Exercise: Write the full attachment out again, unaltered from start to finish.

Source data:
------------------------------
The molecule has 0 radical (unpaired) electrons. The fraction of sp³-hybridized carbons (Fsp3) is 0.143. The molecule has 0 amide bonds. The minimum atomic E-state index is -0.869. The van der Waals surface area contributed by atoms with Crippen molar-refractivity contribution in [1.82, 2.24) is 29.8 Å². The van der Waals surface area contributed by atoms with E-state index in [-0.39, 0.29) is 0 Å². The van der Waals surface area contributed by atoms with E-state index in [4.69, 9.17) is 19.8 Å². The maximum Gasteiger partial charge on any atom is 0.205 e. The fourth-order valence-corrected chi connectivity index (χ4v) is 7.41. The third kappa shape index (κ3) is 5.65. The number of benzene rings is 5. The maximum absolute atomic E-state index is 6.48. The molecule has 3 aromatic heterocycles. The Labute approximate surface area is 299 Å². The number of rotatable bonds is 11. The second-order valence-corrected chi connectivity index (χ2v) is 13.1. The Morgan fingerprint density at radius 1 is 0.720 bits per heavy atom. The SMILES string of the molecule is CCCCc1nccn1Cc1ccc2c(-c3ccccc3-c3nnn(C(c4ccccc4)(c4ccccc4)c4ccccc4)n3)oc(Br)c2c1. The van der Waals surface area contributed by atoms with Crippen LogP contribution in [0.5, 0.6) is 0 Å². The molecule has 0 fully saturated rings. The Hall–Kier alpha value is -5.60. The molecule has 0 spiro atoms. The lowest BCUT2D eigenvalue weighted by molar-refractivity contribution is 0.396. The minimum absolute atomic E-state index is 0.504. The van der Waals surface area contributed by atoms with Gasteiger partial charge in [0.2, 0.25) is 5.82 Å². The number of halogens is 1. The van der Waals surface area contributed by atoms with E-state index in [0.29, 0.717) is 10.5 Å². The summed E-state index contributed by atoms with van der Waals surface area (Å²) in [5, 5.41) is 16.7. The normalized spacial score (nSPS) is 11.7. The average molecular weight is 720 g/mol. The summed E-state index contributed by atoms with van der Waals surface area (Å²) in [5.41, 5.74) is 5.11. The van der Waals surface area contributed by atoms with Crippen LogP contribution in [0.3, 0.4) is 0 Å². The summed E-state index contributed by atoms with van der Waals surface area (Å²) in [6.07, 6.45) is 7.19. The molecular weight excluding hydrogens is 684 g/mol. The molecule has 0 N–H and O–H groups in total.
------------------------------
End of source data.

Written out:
The molecule has 0 radical (unpaired) electrons. The fraction of sp³-hybridized carbons (Fsp3) is 0.143. The molecule has 0 amide bonds. The minimum atomic E-state index is -0.869. The van der Waals surface area contributed by atoms with Crippen molar-refractivity contribution in [1.82, 2.24) is 29.8 Å². The van der Waals surface area contributed by atoms with E-state index in [-0.39, 0.29) is 0 Å². The van der Waals surface area contributed by atoms with E-state index in [4.69, 9.17) is 19.8 Å². The maximum Gasteiger partial charge on any atom is 0.205 e. The fourth-order valence-corrected chi connectivity index (χ4v) is 7.41. The third kappa shape index (κ3) is 5.65. The number of benzene rings is 5. The maximum absolute atomic E-state index is 6.48. The molecule has 3 aromatic heterocycles. The Labute approximate surface area is 299 Å². The number of rotatable bonds is 11. The second-order valence-corrected chi connectivity index (χ2v) is 13.1. The Morgan fingerprint density at radius 1 is 0.720 bits per heavy atom. The SMILES string of the molecule is CCCCc1nccn1Cc1ccc2c(-c3ccccc3-c3nnn(C(c4ccccc4)(c4ccccc4)c4ccccc4)n3)oc(Br)c2c1. The van der Waals surface area contributed by atoms with Crippen LogP contribution in [0.5, 0.6) is 0 Å². The molecule has 0 fully saturated rings. The Hall–Kier alpha value is -5.60. The molecule has 0 spiro atoms. The lowest BCUT2D eigenvalue weighted by molar-refractivity contribution is 0.396. The minimum absolute atomic E-state index is 0.504. The van der Waals surface area contributed by atoms with Gasteiger partial charge in [0.2, 0.25) is 5.82 Å². The number of halogens is 1. The van der Waals surface area contributed by atoms with E-state index in [0.29, 0.717) is 10.5 Å². The summed E-state index contributed by atoms with van der Waals surface area (Å²) in [5, 5.41) is 16.7. The normalized spacial score (nSPS) is 11.7. The average molecular weight is 720 g/mol. The summed E-state index contributed by atoms with van der Waals surface area (Å²) in [5.41, 5.74) is 5.11. The van der Waals surface area contributed by atoms with Crippen LogP contribution in [0.3, 0.4) is 0 Å². The summed E-state index contributed by atoms with van der Waals surface area (Å²) in [6.07, 6.45) is 7.19. The molecular weight excluding hydrogens is 684 g/mol. The molecule has 0 N–H and O–H groups in total.